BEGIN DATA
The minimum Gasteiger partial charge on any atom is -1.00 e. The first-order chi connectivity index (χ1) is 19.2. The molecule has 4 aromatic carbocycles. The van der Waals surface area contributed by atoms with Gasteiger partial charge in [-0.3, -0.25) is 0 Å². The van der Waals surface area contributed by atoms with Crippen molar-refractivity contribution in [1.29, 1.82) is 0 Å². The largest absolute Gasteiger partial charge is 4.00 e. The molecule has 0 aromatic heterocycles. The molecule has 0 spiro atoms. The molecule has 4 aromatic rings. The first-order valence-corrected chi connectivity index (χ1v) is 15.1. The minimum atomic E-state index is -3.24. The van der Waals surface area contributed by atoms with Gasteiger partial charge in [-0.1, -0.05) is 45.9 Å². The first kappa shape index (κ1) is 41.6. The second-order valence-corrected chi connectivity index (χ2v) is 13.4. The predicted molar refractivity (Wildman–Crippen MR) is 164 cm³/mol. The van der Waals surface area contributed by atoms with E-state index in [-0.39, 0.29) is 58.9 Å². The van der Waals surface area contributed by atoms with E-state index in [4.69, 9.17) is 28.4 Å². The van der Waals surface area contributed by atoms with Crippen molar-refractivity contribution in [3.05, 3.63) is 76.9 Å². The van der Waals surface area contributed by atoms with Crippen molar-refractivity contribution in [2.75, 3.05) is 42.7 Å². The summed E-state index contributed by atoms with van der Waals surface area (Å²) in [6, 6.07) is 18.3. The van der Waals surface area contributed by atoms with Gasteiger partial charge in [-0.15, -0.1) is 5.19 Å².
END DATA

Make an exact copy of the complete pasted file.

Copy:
The minimum Gasteiger partial charge on any atom is -1.00 e. The first-order chi connectivity index (χ1) is 19.2. The molecule has 4 aromatic carbocycles. The van der Waals surface area contributed by atoms with Gasteiger partial charge in [-0.3, -0.25) is 0 Å². The van der Waals surface area contributed by atoms with Crippen molar-refractivity contribution in [1.29, 1.82) is 0 Å². The largest absolute Gasteiger partial charge is 4.00 e. The molecule has 0 aromatic heterocycles. The molecule has 0 spiro atoms. The molecule has 4 aromatic rings. The first-order valence-corrected chi connectivity index (χ1v) is 15.1. The minimum atomic E-state index is -3.24. The van der Waals surface area contributed by atoms with Gasteiger partial charge in [-0.1, -0.05) is 45.9 Å². The first kappa shape index (κ1) is 41.6. The second-order valence-corrected chi connectivity index (χ2v) is 13.4. The predicted molar refractivity (Wildman–Crippen MR) is 164 cm³/mol. The van der Waals surface area contributed by atoms with E-state index in [-0.39, 0.29) is 58.9 Å². The van der Waals surface area contributed by atoms with E-state index in [4.69, 9.17) is 28.4 Å². The van der Waals surface area contributed by atoms with Crippen molar-refractivity contribution in [3.05, 3.63) is 76.9 Å². The van der Waals surface area contributed by atoms with Crippen molar-refractivity contribution in [2.75, 3.05) is 42.7 Å². The summed E-state index contributed by atoms with van der Waals surface area (Å²) in [6, 6.07) is 18.3. The van der Waals surface area contributed by atoms with Gasteiger partial charge in [-0.15, -0.1) is 5.19 Å².